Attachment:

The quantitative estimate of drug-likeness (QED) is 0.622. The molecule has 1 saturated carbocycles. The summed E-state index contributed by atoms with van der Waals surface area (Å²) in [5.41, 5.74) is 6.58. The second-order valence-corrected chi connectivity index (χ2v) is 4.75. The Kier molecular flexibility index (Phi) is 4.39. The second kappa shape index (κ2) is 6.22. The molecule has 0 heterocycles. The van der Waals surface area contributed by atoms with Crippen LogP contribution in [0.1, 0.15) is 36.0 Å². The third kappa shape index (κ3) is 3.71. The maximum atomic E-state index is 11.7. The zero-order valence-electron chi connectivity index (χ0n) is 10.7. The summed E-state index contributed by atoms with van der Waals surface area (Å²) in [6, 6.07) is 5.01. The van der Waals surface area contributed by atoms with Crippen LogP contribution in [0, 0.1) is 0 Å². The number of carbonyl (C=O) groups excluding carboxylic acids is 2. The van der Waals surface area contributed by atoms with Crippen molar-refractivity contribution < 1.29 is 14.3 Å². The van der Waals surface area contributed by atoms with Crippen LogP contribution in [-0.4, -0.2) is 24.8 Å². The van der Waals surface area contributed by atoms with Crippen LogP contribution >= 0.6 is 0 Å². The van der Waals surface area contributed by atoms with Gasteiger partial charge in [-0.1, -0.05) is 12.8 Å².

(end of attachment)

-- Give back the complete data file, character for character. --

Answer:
The quantitative estimate of drug-likeness (QED) is 0.622. The molecule has 1 saturated carbocycles. The summed E-state index contributed by atoms with van der Waals surface area (Å²) in [5.41, 5.74) is 6.58. The second-order valence-corrected chi connectivity index (χ2v) is 4.75. The Kier molecular flexibility index (Phi) is 4.39. The second kappa shape index (κ2) is 6.22. The molecule has 0 heterocycles. The van der Waals surface area contributed by atoms with Crippen LogP contribution in [0.1, 0.15) is 36.0 Å². The third kappa shape index (κ3) is 3.71. The maximum atomic E-state index is 11.7. The zero-order valence-electron chi connectivity index (χ0n) is 10.7. The summed E-state index contributed by atoms with van der Waals surface area (Å²) in [6, 6.07) is 5.01. The van der Waals surface area contributed by atoms with Crippen LogP contribution in [0, 0.1) is 0 Å². The number of carbonyl (C=O) groups excluding carboxylic acids is 2. The van der Waals surface area contributed by atoms with Crippen molar-refractivity contribution < 1.29 is 14.3 Å². The van der Waals surface area contributed by atoms with Crippen LogP contribution in [-0.4, -0.2) is 24.8 Å². The van der Waals surface area contributed by atoms with Crippen LogP contribution >= 0.6 is 0 Å². The van der Waals surface area contributed by atoms with Gasteiger partial charge in [-0.1, -0.05) is 12.8 Å².